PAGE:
International affairs
November 27, 2013 8:57 AM   Subscribe

Where can I find good, solid articles on this year's revolution in Egypt, and the war in Syria, and their respective effect on international relations?

Asking for a friend. She's a senior in college, and while she's read about the recent events in Egypt and Syria, she wants to know more. Specifically about the impact on international relations, both in the Middle East and on a global level. Wikipedia isn't much help, and what I know about it isn't near enough.

Are there any articles that lay that out, simply and clearly? She's bilingual, so either English or French is fine.
posted by Tamanna to Media & Arts (9 answers total) 4 users marked this as a favorite
Response by poster: International affairs for dummies, even. Clearly I titled this better than I knew...
posted by Tamanna at 9:02 AM on November 27, 2013 [1 favorite]

I like Syria Deeply—a combo of aggregated news and original reporting & commentary. (Disclaimer: It's run by a friend of a friend.)
posted by dogrose at 10:04 AM on November 27, 2013

Response by poster: These look great, but if at all possible I'd prefer one article with a broad overview of things.
posted by Tamanna at 10:28 AM on November 27, 2013

Try, like this one. It's an odd question, because Egypt was more of an internal issue under the theme of the Arab Spring, which Al-Thani explained well, (dynamics with Israel over the peace treaty aside), while Syria has been more about interference from external powers, where some odd dynamics are at work. Putin's pick up of Kerry's joke to solve the Syria issue was actually Putin trying to help, rather than one up us. This gets into it a bit. Analysis of Putin's op ed is useful too. Likewise, Iran is negotiating these days more because the US' energy prospects are looking so good that the Middle East is starting to worry a bit. It's sort of an economic power vacuum... though I'm not sure we're very cognizant of it. My news source, Situation Report, covers these, but it's a daily and hard to get a complete picture from just one.
posted by jwells at 2:47 PM on November 27, 2013

This is all my opinion of course. The Economist has consistently good international coverage often from an international perspective. It can be dry but to me that is a big plus. Foreign Affairs is also consistently good and in depth, I think the Council on Foreign Relations is a good source. I strongly dislike the Foreign Policy periodical as being too shallow, sensationalist and maybe even jingoistic.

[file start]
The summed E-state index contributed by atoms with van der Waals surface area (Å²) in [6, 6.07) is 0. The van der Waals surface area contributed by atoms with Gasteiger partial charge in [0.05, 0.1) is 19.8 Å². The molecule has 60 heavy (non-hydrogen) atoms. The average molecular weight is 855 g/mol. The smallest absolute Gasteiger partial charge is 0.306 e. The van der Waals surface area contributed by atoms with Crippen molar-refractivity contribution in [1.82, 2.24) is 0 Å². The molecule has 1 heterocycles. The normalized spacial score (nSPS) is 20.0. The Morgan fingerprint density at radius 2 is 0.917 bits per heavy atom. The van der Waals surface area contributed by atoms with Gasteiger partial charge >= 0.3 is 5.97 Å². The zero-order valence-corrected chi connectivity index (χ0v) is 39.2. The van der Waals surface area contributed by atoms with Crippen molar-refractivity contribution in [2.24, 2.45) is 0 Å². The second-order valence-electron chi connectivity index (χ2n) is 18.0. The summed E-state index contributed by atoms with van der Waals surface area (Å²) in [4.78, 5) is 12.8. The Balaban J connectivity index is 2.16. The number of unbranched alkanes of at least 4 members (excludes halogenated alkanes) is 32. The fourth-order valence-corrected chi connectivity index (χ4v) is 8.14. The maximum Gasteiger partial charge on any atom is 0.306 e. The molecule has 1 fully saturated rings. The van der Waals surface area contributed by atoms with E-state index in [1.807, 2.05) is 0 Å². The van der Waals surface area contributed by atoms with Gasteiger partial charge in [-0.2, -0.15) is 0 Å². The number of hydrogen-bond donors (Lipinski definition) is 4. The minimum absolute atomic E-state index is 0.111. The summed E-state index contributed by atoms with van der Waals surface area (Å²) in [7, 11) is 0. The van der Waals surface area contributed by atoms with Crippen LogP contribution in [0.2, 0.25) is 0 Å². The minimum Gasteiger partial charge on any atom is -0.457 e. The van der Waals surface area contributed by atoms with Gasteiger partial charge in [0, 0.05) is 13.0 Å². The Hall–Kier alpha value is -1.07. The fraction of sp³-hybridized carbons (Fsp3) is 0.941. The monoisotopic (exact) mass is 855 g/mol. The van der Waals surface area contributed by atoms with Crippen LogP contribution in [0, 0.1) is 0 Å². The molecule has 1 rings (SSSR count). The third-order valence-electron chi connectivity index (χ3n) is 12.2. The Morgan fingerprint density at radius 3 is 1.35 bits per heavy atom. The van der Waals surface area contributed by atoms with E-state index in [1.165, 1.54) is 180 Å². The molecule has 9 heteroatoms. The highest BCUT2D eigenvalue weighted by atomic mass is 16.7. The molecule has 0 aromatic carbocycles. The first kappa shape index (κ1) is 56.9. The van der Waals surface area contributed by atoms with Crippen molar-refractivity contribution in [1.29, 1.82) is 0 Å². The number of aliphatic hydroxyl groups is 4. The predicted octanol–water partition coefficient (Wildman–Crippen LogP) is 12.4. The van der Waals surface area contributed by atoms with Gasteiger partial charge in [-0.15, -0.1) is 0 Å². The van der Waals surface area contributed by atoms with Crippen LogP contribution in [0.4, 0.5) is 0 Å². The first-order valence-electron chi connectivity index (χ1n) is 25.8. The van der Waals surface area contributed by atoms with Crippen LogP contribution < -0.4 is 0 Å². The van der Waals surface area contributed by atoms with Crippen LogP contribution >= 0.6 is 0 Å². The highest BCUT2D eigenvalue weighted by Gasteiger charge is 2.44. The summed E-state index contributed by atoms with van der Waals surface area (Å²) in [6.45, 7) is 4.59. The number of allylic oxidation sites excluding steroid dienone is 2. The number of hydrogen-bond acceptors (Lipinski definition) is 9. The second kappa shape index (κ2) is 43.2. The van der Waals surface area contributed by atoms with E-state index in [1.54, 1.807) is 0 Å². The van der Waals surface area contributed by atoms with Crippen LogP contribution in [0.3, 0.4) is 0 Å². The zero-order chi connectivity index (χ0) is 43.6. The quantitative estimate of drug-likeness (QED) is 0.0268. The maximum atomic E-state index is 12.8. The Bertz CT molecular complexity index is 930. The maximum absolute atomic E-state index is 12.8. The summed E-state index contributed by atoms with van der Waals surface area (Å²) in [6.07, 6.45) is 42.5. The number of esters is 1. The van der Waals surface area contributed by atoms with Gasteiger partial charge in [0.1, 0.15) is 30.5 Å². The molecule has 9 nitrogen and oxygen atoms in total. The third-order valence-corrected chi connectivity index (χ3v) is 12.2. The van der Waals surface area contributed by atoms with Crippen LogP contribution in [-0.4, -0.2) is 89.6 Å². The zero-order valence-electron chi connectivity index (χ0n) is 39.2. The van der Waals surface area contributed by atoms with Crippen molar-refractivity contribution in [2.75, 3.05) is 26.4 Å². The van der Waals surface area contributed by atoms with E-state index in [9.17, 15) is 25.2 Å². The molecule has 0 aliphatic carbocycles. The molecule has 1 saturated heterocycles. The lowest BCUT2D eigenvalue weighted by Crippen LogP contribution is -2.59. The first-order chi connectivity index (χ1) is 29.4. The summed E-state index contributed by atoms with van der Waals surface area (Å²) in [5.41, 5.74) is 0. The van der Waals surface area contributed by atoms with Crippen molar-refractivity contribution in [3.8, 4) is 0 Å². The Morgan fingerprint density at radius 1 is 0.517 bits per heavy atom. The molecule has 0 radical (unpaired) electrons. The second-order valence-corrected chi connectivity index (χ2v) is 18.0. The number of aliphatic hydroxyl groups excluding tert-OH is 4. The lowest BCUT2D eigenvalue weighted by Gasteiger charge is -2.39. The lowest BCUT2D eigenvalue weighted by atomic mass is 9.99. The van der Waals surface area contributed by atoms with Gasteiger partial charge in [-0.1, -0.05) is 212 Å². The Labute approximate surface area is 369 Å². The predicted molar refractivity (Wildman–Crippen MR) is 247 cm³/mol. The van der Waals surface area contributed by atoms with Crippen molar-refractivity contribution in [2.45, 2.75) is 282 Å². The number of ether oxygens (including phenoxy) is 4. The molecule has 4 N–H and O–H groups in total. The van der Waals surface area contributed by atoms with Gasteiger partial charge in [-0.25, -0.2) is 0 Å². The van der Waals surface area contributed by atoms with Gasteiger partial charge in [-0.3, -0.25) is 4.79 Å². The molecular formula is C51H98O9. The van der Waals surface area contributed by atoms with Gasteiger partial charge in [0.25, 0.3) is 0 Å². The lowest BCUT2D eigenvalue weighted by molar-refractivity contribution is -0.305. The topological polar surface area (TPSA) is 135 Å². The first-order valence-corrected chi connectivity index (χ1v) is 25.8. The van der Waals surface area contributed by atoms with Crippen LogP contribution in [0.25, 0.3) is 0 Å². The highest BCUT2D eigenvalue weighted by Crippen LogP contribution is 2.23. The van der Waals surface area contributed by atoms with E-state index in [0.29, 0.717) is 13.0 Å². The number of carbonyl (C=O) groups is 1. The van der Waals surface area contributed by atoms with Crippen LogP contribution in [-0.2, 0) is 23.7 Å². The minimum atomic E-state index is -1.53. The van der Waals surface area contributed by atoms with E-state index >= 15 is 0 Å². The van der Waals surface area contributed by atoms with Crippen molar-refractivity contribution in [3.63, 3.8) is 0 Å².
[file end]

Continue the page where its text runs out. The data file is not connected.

posted by BurnMage at 5:17 PM on November 27, 2013

In the broad overview of things, we're all dead.

No, it's not at all possible for one article to do what you're asking. Which is also not what you asked for in the first place.
posted by dogrose at 7:16 PM on November 27, 2013

One aspect that is interesting to look at in the context of international relations is how events in the region have evolved differently because of the different civil military relations in each country. I'd recommend:
Derek Lutterbeck, “Arab Uprisings and Armed Forces: Between Openness and Resistance.” The Geneva Centre for the Democratic Control of Armed Forces (DCAF) 2011
It has good frameworks to think about events int the region with.
posted by troytroy at 8:24 PM on November 27, 2013

It's not available for free online, however the Sept. 27th 2013 issue of the Times Literary Supplement had a longish and penetrating article about the Muslim Brotherhood that included a non-conventional-wisdom but seemingly credible analysis of the events in Egypt from before the Arab Spring to after the fall of Morsi. (The anti-hero is the Egyptian military.)

It's not for dummies; but it's worth seeking out at the university library if she's going to be digging into this. (Cannot put my hand on my copy for the author just now...)
posted by bertran at 1:39 AM on November 28, 2013

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